When it comes to evaluating women seldom are we valued for our brain power but overwhelmingly on our physical attributes or lack thereof. Honestly, just “googling” women chess players garnered the following:
Admittedly, as long as there are men in this world it will be an uphill struggle for women to be viewed independent of our sexuality. There remains a number of misconceptions about women and our ability to perform well in the game of chess. Jen Shahade has been a vocal advocate on behalf of women in chess. I respect her greatly. Her books, Chess Bitch: Women In The Ultimate Intellectual Sport and Play Like a Girl!: Tactics by 9Queens are highly recommended.
Recently, Ms. Shahade posted a video to YouTube entitled: Women Talk Chess: Beating the Boys. It’s intended as a female empowering presentation but still managed to generate opposition from at least one male viewer. I don’t intend to cover the same ground in this blog as I feel I adequately redressed his arguments in the comments section below the video. You can find the video imbedded immediately below:
Please take the time to view it. I think it’s an informative and motivating presentation.
Since Chess is such an intellectual pursuit, it affords girls and women the rare opportunity to compete with males on a level playing field. Nonetheless, there remains too much ingrained prejudice against women when it comes to intellectual challenges. Therefore females have to overcome any number of outdated perceptions born of ignorance and false assumptions.
We live in an age of real opportunity. In my country of Canada, FIDE (Fédération Internationale des Échecs) the world governing body of chess recognizes only 21 women! Of that number, only 5 are listed as Expert level or above (Expert being a player with a rating of 2000). In the USA, only 67 women are represented. Of that number only 29 players are recognized as being at Expert or better level.
Comparatively, In Canada’s men’s rankings, 100 males are listed (there are more playing) and none of them has a rating lower than 2100. In the United States, 99 males are listed with none having a rating less than 2300! (2200 being the equivalent of a Master).
You can see the FIDE rankings for your respective country including ratings for men and women at the following address:
Now before some guy goes off half-cocked (there’s a joke there somewhere) claiming men are better at chess than women—let me simply state that such disparities are due solely to the numbers of males playing chess versus the number of women playing. And really, that’s a big part of my motivation in writing this particular blog entry—to encourage more women and girls to take up the game.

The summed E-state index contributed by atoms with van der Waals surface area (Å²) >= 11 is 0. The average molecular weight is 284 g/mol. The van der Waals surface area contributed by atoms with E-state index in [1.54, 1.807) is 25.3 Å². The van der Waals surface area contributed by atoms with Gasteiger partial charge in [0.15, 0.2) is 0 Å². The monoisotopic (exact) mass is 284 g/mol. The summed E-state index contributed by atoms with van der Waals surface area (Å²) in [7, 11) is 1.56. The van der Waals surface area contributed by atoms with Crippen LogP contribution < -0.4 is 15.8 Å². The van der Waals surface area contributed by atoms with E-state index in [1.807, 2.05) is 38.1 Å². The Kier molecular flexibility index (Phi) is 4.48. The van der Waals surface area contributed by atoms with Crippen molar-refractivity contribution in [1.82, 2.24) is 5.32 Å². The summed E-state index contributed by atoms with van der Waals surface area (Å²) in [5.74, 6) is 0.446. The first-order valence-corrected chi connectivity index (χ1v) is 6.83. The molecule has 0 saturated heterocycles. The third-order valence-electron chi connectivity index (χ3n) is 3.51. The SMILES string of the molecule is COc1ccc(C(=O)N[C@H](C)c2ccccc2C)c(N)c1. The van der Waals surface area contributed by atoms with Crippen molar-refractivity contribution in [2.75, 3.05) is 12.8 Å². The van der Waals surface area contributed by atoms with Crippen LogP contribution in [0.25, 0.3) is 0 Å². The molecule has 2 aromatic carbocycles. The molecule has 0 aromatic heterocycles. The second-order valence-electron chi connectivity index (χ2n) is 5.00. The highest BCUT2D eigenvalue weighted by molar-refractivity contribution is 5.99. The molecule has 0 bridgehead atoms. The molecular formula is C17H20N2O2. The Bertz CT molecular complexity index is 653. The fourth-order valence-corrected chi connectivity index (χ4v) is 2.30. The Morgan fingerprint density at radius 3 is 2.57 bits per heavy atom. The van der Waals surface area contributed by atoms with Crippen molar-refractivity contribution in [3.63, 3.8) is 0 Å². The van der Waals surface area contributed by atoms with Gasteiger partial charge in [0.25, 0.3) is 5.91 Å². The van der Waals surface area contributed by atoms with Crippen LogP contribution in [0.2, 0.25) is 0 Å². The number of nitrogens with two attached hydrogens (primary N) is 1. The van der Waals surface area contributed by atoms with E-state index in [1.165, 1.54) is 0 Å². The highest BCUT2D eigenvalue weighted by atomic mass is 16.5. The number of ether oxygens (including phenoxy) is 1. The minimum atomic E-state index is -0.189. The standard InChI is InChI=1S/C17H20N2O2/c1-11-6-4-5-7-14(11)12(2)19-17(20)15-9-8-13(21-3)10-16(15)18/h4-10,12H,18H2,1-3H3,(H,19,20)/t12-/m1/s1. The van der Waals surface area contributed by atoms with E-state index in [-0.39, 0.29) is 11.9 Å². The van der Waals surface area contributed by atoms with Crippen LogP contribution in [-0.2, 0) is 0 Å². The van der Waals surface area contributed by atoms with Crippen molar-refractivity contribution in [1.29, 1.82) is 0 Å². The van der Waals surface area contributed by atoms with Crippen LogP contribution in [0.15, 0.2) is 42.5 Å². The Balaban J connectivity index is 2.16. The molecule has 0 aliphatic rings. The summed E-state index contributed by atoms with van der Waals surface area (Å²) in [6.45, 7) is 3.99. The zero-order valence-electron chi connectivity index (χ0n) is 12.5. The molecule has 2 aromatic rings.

I don’t think it’s so much about inspiring them to play chess as it is inspiring them to overcome emotional and social conditioning that perhaps prevents some girls from being able to be comfortable walking into a room full of 300 or 400 mostly males and sitting down and playing chess. Once you learn how to get over it you can be successful in many other areas of life.
USCF President, Ruth Haring
Source: Women Talk Chess: Beating the Boys
On a personal note, I was recently accepted for membership in a number of female-only chess teams at chess.com. As a self-identified transwoman I am not only thankful but humbled to receive admission to these groups. They are, in no particular order: Global Women, Chess Mistresses, The Queens of Chess, and Biker Angels. These are great groups insomuch as they offer girls and women interested in learning chess a ready-made community composed of players representing all abilities. They create a safe and encouraging environment with which you can begin to learn the ins and outs of the game.
And finally, I’d like to include a game I recently played against a brilliant 13 year-old Somali girl named Mareehan. She’s an amazing individual blessed with a razor sharp mind and a winning personality. In the game below I (as white) attempted to play a closed version of the Sicilian Defense which Mareehan initiated with her opening C5 response. She saw through my every ploy and quickly seized control of the board’s center. Mareehan made me pay the price for vacating the center and dispatched me in a quick 26 moves! After submitting my 27th move I resigned recognizing my situation on the board as hopelessly lost.
The future of chess belongs to young women such as Mareehan. I fully believe her capable of reaching Master status within the next few years. I once had occasion to play Canadian National Master, Howard Wu when he was about Marheen’s age. She is blessed with the same tactical brilliance Wu possesses.
All the best, Mareehan from your friend, Rachel 🙂